During today’s Juneteenth worship service inside the chapel of the Presbyterian Center, the Stated Clerk of the General Assembly preached from the Book of Isaiah, connecting the life of the prophet to the experiences of many Presbyterians in the past two years.
The service was livestreamed on the worship page of the GA225 website. Download the full Juneteenth worship bulletin here.
Throughout his sermon, the Rev. Dr. J. Herbert Nelson, II exhorted Presbyterians “to do more,” risking comfort and traditions —including their sense of what it is to be Presbyterian — to work toward liberation and justice for those most in need.
He began by recognizing the Juneteenth holiday, giving thanks that “there is repentance not just in Texas [site of the first Juneteenth commemorations celebrating the freeing of enslaved people after the Civil War], but across the USA.”
He preached from Isaiah 6:1-8, which was read earlier by Ruling Elder Purity Ruchago of Salem Presbytery (NRSV, from the Swahili), bringing laughter from the worshippers when he said “The prophet Isiah was in some ways weird … In some way most prophets are seen as being weird.”
Nelson said that many of us have been in a similar place as Isaiah was during Covid. “We thought we were going someplace joyous” and then disappointment arrived.
“Have you ever been there?” he asked to a chorus of amens. “When your joy turns to sorrow?”
The PC(USA) remains in that place now, even as the pandemic recedes from many attentions.
“The Lord has wiped away things we thought were full-proof,” Nelson said, forcing all of us to grapple with the “confusion and brokenness” of the world.
“I am convinced that the Church of Jesus Christ is in that mode now, just like Isiah …. Trying to figure out what to do in conditions we have never faced before.”
“That is a challenge for a denomination with a lot of rules,” he said to more amens and scattered applause. “It’s a challenge when we’re the frozen chosen.”
Now is a time to embrace innovation, Nelson went on to say. And not just technological innovation, although he acknowledged how important that is to the current and future church.
“It’s time for us to find new ways of doing things that please the Lord. That is how we learn, by going to places where we are not comfortable.”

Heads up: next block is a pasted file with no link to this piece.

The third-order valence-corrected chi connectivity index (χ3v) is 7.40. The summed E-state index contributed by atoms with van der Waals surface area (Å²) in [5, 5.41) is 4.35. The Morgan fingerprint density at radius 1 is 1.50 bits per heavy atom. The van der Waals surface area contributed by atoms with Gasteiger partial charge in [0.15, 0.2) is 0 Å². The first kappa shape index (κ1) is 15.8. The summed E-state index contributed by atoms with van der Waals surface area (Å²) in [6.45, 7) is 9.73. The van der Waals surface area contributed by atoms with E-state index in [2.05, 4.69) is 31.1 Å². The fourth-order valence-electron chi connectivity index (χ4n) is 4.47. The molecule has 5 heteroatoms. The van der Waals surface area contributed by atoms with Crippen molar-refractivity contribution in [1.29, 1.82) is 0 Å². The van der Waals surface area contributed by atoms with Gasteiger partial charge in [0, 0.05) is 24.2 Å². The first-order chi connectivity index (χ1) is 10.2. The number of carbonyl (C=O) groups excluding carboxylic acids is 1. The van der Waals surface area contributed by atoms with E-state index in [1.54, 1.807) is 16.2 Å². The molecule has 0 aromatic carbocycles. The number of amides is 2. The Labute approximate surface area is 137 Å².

“Juneteenth is a reminder that we have been struggling with who we are as a nation, who is going to be top dog in America, and who is going to be on the take in high places.”
“We have to be willing to give something up to gain something,” Nelson said.
The amens continued, even if the applause were quieter.
“I’m not saying we have to become mean about it. But we have to be vigilant about our zeal for the gospel. It wasn’t just Isaiah, but Jesus who went to the cross for us. Thanks to God almighty, Jesus still lives with us.”
Nelson pivoted back to Juneteenth, saying he was worried the day could turn into what other national holidays have become. “Party over here, party over there.”
He called on people of faith to demonstrate the profoundness of the celebration, its implicit demand for universal liberation.
“I am convinced we can’t preach on Sunday about heaven and send people back to hell on Monday. We are called on in this day and age to be restorers of the breach.
“We have to be willing to risk something. Because it all comes from the Lord.”
Nelson asked Presbyterians, “How do we get engaged with transformation at every level we are living? How can we help other who can’t make it on their own?”
He turned to a personal story about his early years in ministry, which saw him move from a large congregation in Greensboro, North Carolina, to a new church development in Memphis.
“In many ways it was a relief, but it was also a journey I’d never taken before.”
He talked about the children of that community, and his strong sense of ministry with that new call. Despite hardships, the community relationships kept him going, and his sense of being needed.
“We went through a lot, and the possibilities that the church would close. But I look at you today and say that church is still in existence, still working with poor people, still Presbyterian, and still walking by faith.
“We have to learn as a denomination that the work is not about our friends … it is about the world. Those who have been left behind.”
He said it is the job of mainline denominations “to recalibrate” toward that calling of service.
“I’m not here today saying we’re doing nothing. I’m saying we have to go deeper.”
“That’s what the prophet [Isaiah] was saying … Maybe the Lord can give me an impetus for going forward … and see the change is not out there, but in here.” The chapel of the Presbyterian Center, the Center itself.
“Thanks be to God the Presbyterian Church is respected in high places. The question is, do we use that for the betterment of humankind, as repairers of the breach?”
“I love this church,” Nelson said as he approached the end of his sermon. “I’m thankful for the celebration of Juneteenth. But I’m mindful this cannot be a flash in the pan moment. We must think through what the church has to be in our contextual realities. We must take seriously the charge that we are … not just church-goers but transformers of the present reality."
“We have to do more, Presbyterians,” he said, thinking “less of who we are” and more about “those we are called to serve.”
Before Nelson closed the worship service with a benediction, videos put together by the team planning and organizing the worship service, including recently elected Co-Moderator of the 225th General Assembly the Rev. Shavon Starling-Louis, were shown to those gathered in the chapel and online.